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Lawmakers working to limit cell phone usage in schools

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Posted at 9:35 PM, Feb 14, 2024
and last updated 2024-02-14 21:35:33-05

INDIANAPOLIS — Cell phones have become a part of not only our daily lives, but our kids’ too.

Electronics can be distracting, especially when kids are in the classroom.

Now, lawmakers are working to pass a bill that would require schools across Indiana to follow certain guidelines when it comes to how students use their cell phones in class.

“I really don’t like heavy-handed government,” Sen. Jeff Raatz (R-Richmond) said. “In this case, I felt it was necessary to put some guidelines.”

While most schools have policies for cell phones and other electronic devices, there isn’t a statewide standard, and education leaders say devices create difficulties.

“There has been a significant uptick in behavioral issues, classroom disruptions, distractions and other negative disciplinary issues,” John O’Neal, with the Indiana State Teachers Association, said. “When you look at it, a lot of this leads back to cell phone and device usage during class.”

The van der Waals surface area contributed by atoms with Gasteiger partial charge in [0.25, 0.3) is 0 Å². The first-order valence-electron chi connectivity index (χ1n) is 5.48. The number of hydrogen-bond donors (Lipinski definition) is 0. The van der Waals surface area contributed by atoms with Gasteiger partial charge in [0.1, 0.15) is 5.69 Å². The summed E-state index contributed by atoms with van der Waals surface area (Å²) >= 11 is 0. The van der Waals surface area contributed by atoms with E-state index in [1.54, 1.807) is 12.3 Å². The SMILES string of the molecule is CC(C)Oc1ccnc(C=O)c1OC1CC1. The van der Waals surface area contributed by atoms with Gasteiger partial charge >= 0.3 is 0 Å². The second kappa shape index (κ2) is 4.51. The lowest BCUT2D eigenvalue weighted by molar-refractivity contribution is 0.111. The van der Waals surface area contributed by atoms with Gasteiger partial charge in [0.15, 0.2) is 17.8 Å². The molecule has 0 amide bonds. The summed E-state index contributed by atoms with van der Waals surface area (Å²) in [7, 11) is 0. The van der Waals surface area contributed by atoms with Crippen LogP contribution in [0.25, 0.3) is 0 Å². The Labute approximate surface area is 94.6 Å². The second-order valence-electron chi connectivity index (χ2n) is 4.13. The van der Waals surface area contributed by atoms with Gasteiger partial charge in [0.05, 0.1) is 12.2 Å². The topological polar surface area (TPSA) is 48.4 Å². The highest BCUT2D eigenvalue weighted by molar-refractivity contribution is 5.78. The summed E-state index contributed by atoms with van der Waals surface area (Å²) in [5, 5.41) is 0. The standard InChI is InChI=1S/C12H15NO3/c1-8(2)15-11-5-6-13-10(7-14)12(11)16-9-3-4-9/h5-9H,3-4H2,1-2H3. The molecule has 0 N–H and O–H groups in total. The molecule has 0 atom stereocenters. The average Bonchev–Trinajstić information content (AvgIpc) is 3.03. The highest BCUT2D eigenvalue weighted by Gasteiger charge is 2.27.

Senate Bill 185 would require that all public and charter schools create a policy for phones and other wireless devices.

Students could still use their phones or tables for educational purposes, if teachers find it necessary. They can also use them if there is an emergency or for health reasons.

Those parameters are something those who facilitate dual credit courses say are important, especially for cyber security reasons.

“As the state’s top provider of dual credit in high school, it’s very concerning to us,” Mary Jane Michalak, with Ivy Tech Community College, said. “We want to make sure students have the ability to use their cell phones for educational purposes because we are in the process of moving to requite multi-factor authentication.”

According to the National Center for Education Statistics, in 2020, cell phone bans were in place in 76% of U.S. schools.

Lawmakers are hopeful that this legislation will help kids get a better education.

The bill had no opposition. It now heads to the House floor. If it passes, it will head to the Governor’s Desk.